Roadmap to tackle food waste worldwide launched with initial $300M funding
International partnership, including the Waste and Resources Action Programme (WRAP), aims to highlight scope for philanthropic support in tackling food loss and waste before it reaches the plate.
The roadmap - ‘Reducing Food Loss and Waste - A Roadmap for Philanthropy’ - sets out how governments, the private sector and philanthropists can work together to reduce greenhouse gas (GHG) emissions while improving global food security, nutrition and incomes.
With contributions from over 50 global organisations – including US-food waste NGO ReFED, the Food and Land Use Coalition, WRAP and the World Resources Institute – the initiative describes strategies for tackling the loss of food on farms, as well as in the supply chain and point of sale.
More than one-third of global food produced is never consumed. This has critical consequences for the environment; at least 10 per cent of global emissions are caused by food waste. The roadmap highlights that just five regions are responsible for over half of these emissions: China, the European Union, India, the United States and Brazil.
The loss of food on farms and in supply chains, along with waste at the retail and consumer levels, not only deprives farmers of income and costs consumers money but also worsens biodiversity loss. All of this occurs amid a global scenario where 700 million people are experiencing hunger.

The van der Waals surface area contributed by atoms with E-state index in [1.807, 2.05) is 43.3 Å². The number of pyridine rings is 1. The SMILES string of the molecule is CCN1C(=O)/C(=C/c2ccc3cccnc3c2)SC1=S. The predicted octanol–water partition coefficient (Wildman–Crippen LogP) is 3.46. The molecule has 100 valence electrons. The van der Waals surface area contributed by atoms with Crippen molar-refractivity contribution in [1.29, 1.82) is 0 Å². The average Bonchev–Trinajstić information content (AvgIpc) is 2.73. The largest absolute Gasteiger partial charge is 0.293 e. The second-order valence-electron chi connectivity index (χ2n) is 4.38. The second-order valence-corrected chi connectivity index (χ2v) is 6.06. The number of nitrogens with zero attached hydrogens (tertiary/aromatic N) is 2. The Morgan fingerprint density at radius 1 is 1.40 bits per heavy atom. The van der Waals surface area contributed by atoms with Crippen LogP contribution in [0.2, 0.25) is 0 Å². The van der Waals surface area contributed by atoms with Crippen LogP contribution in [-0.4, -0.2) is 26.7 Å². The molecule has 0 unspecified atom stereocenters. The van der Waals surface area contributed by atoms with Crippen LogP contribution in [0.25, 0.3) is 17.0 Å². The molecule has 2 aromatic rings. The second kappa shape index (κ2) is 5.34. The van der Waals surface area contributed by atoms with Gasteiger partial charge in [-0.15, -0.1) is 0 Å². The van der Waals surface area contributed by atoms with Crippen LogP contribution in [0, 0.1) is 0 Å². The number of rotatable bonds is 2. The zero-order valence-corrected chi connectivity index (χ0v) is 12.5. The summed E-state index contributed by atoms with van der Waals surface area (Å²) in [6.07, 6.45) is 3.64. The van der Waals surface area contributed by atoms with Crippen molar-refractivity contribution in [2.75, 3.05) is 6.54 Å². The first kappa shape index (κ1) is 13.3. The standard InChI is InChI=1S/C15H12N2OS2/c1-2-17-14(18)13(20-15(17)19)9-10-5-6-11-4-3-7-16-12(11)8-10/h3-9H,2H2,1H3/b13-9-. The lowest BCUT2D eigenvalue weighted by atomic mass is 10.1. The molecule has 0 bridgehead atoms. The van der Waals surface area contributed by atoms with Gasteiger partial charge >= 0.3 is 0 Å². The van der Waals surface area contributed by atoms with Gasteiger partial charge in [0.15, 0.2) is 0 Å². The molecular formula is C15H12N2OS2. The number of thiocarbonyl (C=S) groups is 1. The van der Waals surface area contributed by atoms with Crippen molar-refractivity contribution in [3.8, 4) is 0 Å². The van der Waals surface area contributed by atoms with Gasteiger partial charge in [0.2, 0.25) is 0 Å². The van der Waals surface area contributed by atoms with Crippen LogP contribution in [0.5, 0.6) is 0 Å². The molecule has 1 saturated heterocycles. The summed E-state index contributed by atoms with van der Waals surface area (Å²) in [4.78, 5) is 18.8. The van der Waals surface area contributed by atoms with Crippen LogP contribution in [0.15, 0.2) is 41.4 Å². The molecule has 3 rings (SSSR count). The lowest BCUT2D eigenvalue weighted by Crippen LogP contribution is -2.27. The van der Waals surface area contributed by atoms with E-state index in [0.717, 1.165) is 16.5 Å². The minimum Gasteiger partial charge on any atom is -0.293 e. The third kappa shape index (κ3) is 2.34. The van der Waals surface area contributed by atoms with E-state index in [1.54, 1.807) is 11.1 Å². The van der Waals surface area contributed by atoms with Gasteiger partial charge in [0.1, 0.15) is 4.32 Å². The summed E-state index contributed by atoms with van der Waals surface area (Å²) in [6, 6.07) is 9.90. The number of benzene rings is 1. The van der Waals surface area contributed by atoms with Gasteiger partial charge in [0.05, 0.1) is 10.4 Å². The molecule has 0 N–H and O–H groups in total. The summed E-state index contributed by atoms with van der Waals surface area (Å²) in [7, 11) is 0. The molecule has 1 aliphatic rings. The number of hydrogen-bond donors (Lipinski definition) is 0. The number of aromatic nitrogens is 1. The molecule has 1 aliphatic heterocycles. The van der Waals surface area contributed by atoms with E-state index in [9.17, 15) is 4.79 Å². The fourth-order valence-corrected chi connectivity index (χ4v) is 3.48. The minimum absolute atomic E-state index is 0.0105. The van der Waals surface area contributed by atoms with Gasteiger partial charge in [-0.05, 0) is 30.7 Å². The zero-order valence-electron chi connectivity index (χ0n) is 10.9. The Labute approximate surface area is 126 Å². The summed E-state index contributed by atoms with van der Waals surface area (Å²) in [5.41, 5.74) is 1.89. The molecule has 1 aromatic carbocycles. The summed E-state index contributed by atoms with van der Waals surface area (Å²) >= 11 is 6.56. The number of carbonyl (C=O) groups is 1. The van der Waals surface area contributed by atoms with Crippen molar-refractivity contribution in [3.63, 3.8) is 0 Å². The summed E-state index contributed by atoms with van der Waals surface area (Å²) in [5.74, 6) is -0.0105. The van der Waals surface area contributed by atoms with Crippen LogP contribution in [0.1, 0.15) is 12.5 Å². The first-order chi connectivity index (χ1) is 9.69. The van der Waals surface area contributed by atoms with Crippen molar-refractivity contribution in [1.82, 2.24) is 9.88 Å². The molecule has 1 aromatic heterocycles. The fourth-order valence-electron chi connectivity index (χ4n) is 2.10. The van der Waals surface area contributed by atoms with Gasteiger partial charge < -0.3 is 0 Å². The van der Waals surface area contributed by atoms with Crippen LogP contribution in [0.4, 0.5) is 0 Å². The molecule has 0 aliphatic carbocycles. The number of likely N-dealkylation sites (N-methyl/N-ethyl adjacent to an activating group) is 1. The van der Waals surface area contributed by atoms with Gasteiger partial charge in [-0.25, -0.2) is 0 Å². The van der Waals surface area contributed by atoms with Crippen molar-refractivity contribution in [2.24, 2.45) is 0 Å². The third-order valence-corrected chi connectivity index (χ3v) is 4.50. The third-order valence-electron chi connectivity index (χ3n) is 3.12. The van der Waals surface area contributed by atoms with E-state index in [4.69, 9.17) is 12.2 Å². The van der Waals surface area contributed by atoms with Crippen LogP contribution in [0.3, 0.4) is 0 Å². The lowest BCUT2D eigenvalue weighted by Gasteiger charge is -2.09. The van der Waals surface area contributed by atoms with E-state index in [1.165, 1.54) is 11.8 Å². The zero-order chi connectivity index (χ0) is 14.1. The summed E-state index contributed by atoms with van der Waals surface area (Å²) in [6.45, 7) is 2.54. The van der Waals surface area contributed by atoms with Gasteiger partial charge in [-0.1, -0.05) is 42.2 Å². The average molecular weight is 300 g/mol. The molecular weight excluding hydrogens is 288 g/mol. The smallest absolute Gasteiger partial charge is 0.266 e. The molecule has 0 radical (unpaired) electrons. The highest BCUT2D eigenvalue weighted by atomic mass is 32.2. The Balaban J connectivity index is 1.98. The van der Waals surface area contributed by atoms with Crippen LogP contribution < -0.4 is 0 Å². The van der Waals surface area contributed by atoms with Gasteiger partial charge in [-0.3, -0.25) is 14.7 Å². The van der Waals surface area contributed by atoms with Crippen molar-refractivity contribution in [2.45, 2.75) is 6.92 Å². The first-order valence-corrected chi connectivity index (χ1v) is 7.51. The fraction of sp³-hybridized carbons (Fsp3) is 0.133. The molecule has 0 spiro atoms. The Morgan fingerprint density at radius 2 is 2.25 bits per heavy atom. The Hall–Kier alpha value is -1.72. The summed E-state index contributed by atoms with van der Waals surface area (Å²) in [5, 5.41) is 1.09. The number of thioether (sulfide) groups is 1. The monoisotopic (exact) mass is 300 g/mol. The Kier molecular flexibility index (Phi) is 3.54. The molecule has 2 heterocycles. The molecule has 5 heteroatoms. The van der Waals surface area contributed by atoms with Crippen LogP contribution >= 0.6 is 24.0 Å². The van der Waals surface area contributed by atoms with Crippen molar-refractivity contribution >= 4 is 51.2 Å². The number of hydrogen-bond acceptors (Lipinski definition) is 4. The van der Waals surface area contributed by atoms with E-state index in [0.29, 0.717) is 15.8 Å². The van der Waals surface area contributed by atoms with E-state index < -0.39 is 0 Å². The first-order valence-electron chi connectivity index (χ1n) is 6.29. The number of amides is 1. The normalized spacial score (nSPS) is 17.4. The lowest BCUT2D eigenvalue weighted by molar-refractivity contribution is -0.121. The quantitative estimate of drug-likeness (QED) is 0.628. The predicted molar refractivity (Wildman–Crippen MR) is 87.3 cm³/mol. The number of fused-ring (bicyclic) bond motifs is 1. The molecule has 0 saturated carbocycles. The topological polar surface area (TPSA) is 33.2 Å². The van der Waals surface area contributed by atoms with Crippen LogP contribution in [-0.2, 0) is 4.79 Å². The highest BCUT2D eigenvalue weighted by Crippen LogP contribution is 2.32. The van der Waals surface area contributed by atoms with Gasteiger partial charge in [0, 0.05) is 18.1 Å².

The report cites successful efforts in the UK, Japan and South Korea, alongside multinational companies that showcase that food waste can be substantially reduced. However, it emphasises that a one-size-fits-all solution is non-existent and that strategies must be altered to fit the socio-cultural and economic context of its nation.
The roadmap aims to highlight the potential role of philanthropy and charitable giving to make a difference against metrics across the triple bottom line. It provides recommendations focusing on five central pathways:
- Set policy to drive action;
- Reduce food loss on farms and in production;
- Change how the private sector operates;
- Change consumer behaviour and culture;
- Support people who can coordinate work.
Implementing projects in these areas will contribute to the United Nations Sustainable Development Goal (SDG) 12.3.
Speaking on the need to reduce food waste, Dana Gunders, Executive Director of ReFED said: "Food waste is a solvable problem, and philanthropic funding is critical to developing and scaling solutions.
“This new roadmap shows where funding can have the greatest impact in the immediate future and outlines a clear path to achieve measurable progress. It is an essential contribution to reaching our global food waste reduction goals.”
David Rogers, International Director of WRAP, said: “WRAP is pleased to be working with other world-leading experts and forward-thinking philanthropists on this crucial issue because we won’t halt climate change if we don’t fix our failing food system.
“WRAP has shown what can be done when we bring together the right actors. The UK has seen more than 30 per cent reductions in retail and manufacturing waste and significant reductions in household food waste over time. Over the past 6 years, our voluntary agreement model has been successfully deployed in more countries as we work with brilliant national partners to deliver change.
“We know this approach works, but we must increase the scale and pace of efforts to have any chance of meeting SDG 12.3. This roadmap shows the way. We now need donors to be the catalyst for change that the world so urgently needs.”